Fishermen collect dozens of manta rays on the beach in Gaza City, where the “vulnerable” creatures have been mysteriously washing up for years.
- Fishermen in Gaza sell manta ray carcasses despite being endangered
Dozens of manta rays were washed up on a beach in the blockaded Gaza Strip on Monday as local Palestinian fishermen celebrated the massive catch.
The rare fish flock to the Mediterranean waters off the coast of Gaza every year in March and April.
In addition to being caught, many seem to wash up on the shores and are then picked up by locals who want to earn money. They can be sold for around 12 shekels ($3.30) per kilo.
Fishing is a major commercial activity in Gaza, which has been under an Israeli-led blockade since 2007, when the Hamas Islamist movement seized the territory.
In his latest burst, fisherman Bashir Shoueikh caught more than 10 rays, each weighing between 200-300kg (440-660lb).
Shocking footage shows people gathering on a beach in Gaza City as dozens of manta rays are laid out
“Each boat is carrying between 20 and 30 of these fish,” Shoueikh told AFP. People like them a lot.
The fishing zone off Gaza, determined by Israel, varies from five to 16 nautical miles, depending on the security situation.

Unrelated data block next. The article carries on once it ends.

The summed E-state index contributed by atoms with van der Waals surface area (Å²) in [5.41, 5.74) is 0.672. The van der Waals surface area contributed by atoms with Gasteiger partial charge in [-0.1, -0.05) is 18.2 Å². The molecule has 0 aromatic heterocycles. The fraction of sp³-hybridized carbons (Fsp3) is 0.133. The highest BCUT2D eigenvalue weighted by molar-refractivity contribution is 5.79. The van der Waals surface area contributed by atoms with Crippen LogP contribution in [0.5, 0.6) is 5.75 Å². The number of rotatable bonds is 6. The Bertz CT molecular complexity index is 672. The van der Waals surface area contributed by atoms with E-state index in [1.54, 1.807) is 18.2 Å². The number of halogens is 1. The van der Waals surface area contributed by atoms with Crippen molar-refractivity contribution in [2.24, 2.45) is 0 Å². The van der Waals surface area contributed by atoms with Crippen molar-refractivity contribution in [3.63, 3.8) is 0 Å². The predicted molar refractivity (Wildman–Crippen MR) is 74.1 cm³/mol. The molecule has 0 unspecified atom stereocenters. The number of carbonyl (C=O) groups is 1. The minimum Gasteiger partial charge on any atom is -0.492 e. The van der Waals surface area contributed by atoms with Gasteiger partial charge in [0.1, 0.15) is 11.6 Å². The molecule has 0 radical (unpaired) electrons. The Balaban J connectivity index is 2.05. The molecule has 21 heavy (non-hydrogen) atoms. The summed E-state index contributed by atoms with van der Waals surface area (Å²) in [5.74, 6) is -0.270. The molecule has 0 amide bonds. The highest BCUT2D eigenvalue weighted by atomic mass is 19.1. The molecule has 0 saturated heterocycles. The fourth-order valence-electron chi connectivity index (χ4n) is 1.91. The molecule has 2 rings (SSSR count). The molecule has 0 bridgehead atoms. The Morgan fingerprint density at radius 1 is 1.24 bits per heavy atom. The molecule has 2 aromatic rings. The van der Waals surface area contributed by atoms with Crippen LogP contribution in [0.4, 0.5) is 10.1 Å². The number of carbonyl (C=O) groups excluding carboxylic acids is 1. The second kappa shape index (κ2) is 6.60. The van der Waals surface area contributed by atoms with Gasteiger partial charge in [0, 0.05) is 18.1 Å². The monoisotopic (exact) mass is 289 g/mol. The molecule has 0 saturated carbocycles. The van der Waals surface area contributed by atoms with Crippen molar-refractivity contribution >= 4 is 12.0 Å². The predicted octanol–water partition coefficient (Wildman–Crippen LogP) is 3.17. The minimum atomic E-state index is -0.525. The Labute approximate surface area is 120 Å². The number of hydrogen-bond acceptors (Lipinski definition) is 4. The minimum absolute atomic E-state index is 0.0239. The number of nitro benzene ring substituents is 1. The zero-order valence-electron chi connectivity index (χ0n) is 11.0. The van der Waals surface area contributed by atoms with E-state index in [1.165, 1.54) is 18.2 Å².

There are two species of manta rays: the manta alfredi and the manta birostris.
Both are on the International Union for Conservation of Nature’s red list of threatened species due to their dwindling numbers.
“These manta rays have been showing up for years,” another fisherman, Bashir Shuwaikh, told euronews.
People gather on a beach in Gaza City around manta rays caught by Palestinian fishermen near the shoreline.
Gaza fishermen catch the rare and endangered stingrays as they pass out to sea during their winter migration.
Fishermen are seen dragging one of the stingrays out of the sea as people gather to watch.
Other shocking photos show young children playing and sitting on the dead stingrays.
A boy apparently helps the fishermen drag the stingrays across the sand and line them up on the beach.
“Every year a large number of these fish wash up because it is currently their season. Each boat carries between 20 and 30 of this fish.
“They come out for about a month and we catch them daily, as long as the weather is warm,” he explained.
Manta rays are considered ‘vulnerable’ by the International Union for Conservation of Nature, which classifies them on its red list. Its main threat is overfishing.
While the popularity of the creatures’ meat is limited, their gills are often used in Chinese medicine and to filter plankton.
Gory photographs show the carcasses of stingrays littering sandy beaches, with some bloodied as fishermen haul them out of the sea.
Other shocking photos show children playing and sitting on the dead beasts, as well as helping the men drag them up the beach.